Psychogenic gait disorder: A randomized controlled trial of physical rehabilitation with one-year follow-up
Anika Aakerøy Jordbru, Liv Marit Smedstad, Ole Klungsøyr, Egil Wilhelm Martinsen
Vestfold Hospital Trust, Clinic physical medicine and rehabilitation, NO-3101 Tønsberg, Norway. E-mail: Anika.Jordbru@siv.no
Objective: Psychogenic gait disorder, defined as loss of ability to walk without neurological aetiologies, has poor rehabilitation options that are well documented. Left untreated these patients have substantial and long-lasting dysfunction. The present study examined the effect of a 3-week inpatient rehabilitation programme compared with a waiting list control condition, and whether eventual gains were maintained at 1-month and 1-year follow-up.
Design: A cross-over design evaluated the effect of treatment, and a carry-over effect was considered as a long-lasting treatment effect. Treatment consisted of adapted physical activity within a cognitive behavioural framework, and focused on offering an alternative explanation of symptoms, positively reinforcing normal gait and not reinforcing dysfunction.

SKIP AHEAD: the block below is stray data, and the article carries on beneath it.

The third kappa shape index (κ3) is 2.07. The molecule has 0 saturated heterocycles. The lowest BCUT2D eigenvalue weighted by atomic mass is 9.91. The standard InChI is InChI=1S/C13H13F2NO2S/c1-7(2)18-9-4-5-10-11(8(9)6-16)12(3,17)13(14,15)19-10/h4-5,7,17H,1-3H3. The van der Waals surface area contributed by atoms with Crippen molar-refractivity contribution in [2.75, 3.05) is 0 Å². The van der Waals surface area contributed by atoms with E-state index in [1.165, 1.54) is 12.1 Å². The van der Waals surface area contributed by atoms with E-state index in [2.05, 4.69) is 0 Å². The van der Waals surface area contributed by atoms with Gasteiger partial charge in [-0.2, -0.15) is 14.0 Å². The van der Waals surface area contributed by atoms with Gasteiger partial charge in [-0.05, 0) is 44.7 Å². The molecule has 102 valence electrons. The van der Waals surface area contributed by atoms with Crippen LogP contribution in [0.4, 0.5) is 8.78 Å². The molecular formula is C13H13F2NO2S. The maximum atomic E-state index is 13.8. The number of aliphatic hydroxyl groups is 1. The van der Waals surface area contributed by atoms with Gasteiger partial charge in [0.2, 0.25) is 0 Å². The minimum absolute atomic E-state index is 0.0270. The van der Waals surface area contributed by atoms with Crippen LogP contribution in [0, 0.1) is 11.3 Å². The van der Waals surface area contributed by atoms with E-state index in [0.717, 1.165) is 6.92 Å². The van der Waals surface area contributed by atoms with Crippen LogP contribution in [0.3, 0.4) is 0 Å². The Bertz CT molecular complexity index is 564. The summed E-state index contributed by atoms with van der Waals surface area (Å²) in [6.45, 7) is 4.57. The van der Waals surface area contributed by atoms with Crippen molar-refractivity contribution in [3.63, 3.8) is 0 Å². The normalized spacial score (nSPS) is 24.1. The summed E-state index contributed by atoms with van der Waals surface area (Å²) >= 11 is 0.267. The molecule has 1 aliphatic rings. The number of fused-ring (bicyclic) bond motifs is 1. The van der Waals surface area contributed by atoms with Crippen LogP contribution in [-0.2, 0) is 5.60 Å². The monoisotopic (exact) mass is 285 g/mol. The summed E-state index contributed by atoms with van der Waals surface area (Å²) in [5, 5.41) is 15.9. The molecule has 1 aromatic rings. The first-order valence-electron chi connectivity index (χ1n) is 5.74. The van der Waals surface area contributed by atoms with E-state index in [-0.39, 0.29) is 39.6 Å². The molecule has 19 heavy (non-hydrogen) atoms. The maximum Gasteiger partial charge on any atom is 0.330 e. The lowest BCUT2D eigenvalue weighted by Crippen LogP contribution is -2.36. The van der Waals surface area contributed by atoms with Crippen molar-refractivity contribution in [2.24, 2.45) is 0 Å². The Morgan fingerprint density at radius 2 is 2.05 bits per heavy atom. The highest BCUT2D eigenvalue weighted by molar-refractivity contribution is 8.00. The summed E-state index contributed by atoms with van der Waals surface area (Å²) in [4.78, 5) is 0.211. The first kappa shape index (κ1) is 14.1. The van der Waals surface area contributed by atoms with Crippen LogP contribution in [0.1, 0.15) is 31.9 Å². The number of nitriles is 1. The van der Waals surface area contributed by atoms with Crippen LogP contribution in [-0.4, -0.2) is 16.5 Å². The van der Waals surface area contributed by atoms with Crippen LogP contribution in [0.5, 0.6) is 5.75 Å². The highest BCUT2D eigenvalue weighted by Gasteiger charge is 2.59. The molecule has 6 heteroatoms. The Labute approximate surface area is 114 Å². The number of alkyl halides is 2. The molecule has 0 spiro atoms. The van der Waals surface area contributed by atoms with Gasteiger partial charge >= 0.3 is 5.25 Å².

Patients: A total of 60 patients were recruited from neurological departments and were randomly assigned to immediate treatment (intervention) or treatment after 4 weeks (controls).
Results: Cross-over design revealed that the mean difference between treatment vs no treatment was 8. 4 Functional Independence Measure units (p < 0. 001, 95% confidence interval 5. 2–11. 7), and 6. 9 Functional Mobility Scale units (p < 0. 001, 95% confidence interval 5. 5–8. 3). Patients significantly improved their ability to walk and their quality of life after inpatient rehabilitation compared with the untreated control group. The improvements in gait were sustained at 1-month and 1-year follow-up.
Conclusion: Substantial and lasting improvement can be achieved by inpatient rehabilitation of patients with psychogenic gait, and the gains are maintained during follow-up.
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